The writing was on the wall but I refused to read it.
Then one morning, with my hand on the front door to leave her place, she says, “This isn’t working. I want to split up.”
I tried to talk it through but she’d made up her mind. It was over. Thanks, but no thanks.
As I left for the last time and got into my car I felt, what? Dreadful yes, but much more than that. An emotional orchestra was loudly playing different tunes at the same time. An overwhelming din.
EMOTIONS AS PASSENGERS NOT PILOTS
This break-up took place early in my psychological skills training. By chance I’d recently been introduced to a way to manage strong emotions. When we name emotions accurately, we tame them. We can choose what we’ll do next rather than be helplessly under their control.
Marc Brackett, author of Permission to Feel, says “when we don’t have the words for our feelings, we’re not just lacking descriptive flourish. We’re lacking authorship of our own lives.”
So before driving off I had a stab at noticing the multiple emotional melodies.
Sadness was the loudest. It almost drowned everything else out. I gave myself a moment to tune in to just the sadness. Yup, there it was. I hear ya!
There was also hurt. Owwwwwwww. I acknowledged that too.
Next, I teased out loneliness and sat with it briefly.
There was something else. Something important, it was, no, surely not – it was relief! Yes, I was relieved it was over. It was true, it hadn’t really been working out. But I hadn’t had the courage to say so. She did.
I validated them all – sadness, hurt, loneliness and relief, all playing loudly together at the same time. What a racket!
And then, miraculously, they all quietened down. I’ve never recovered from a break-up so quickly.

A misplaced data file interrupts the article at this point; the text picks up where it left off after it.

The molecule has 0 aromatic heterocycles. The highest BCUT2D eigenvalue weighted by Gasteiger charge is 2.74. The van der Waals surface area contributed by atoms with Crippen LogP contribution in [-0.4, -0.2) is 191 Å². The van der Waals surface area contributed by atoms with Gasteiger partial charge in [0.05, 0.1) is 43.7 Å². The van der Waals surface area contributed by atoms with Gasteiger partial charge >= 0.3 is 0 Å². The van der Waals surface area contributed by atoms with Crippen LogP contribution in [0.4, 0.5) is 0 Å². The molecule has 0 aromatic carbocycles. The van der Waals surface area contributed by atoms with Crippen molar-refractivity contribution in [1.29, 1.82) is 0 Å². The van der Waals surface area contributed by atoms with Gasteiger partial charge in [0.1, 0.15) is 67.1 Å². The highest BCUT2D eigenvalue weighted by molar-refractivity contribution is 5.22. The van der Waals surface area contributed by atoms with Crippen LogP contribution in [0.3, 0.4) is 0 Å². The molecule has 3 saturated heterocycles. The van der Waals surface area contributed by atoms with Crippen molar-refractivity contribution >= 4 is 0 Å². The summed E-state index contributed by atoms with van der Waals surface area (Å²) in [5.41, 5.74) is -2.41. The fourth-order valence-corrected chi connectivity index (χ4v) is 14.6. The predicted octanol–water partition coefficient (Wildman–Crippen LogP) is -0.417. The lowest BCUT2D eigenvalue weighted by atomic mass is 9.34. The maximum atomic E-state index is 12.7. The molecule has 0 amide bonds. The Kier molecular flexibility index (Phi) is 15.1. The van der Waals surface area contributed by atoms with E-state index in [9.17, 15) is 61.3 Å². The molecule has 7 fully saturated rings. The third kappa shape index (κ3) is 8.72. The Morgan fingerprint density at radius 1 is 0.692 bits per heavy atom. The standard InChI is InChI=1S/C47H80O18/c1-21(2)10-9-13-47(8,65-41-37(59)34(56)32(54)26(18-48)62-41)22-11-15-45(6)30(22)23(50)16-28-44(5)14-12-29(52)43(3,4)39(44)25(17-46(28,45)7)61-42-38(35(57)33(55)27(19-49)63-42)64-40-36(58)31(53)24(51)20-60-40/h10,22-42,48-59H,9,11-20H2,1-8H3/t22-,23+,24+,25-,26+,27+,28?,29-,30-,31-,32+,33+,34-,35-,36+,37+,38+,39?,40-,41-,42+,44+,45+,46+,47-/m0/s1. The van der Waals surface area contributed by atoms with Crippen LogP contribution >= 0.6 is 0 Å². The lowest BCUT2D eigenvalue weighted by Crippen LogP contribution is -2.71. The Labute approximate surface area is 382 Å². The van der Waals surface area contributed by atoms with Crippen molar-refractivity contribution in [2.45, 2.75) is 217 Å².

The emotions were still there, but they were passengers rather than wannabe pilots. I took hold of the wheel, put my foot down and drove off, slightly astonished.
BUILDING EMOTIONAL LITERACY
Of course, we can’t label our emotions when don’t have the vocabulary. There are about two thousand words for emotions in the English language, and most of us use about seven!
It seems emotions are a bit like people. They like you to use their correct name. Not a similar name. The right name.
How are we supposed to expand our emotional vocabulary? Here are three suggestions:
- Use Mood Meter, an app developed by the Yale Centre for Emotional Intelligence in partnership with HopeLab. It starts you off by presenting a matrix of energy and pleasantness. You pick your quadrant then you’re presented with possible emotions which you select. Best understood by trying it.
- Use an Emotion Vocabulary table. I like this one by Tom Drummond.
- Read books. They’re full of words! When you come across unfamiliar feeling words, look ‘em up. It’s never been easier.
Next time you’re feeling challenged at work or home, try naming the feeling(s). They might not vanish but they may take a back seat. Leaving you at the wheel.
Don’t wait for an overdue break-up!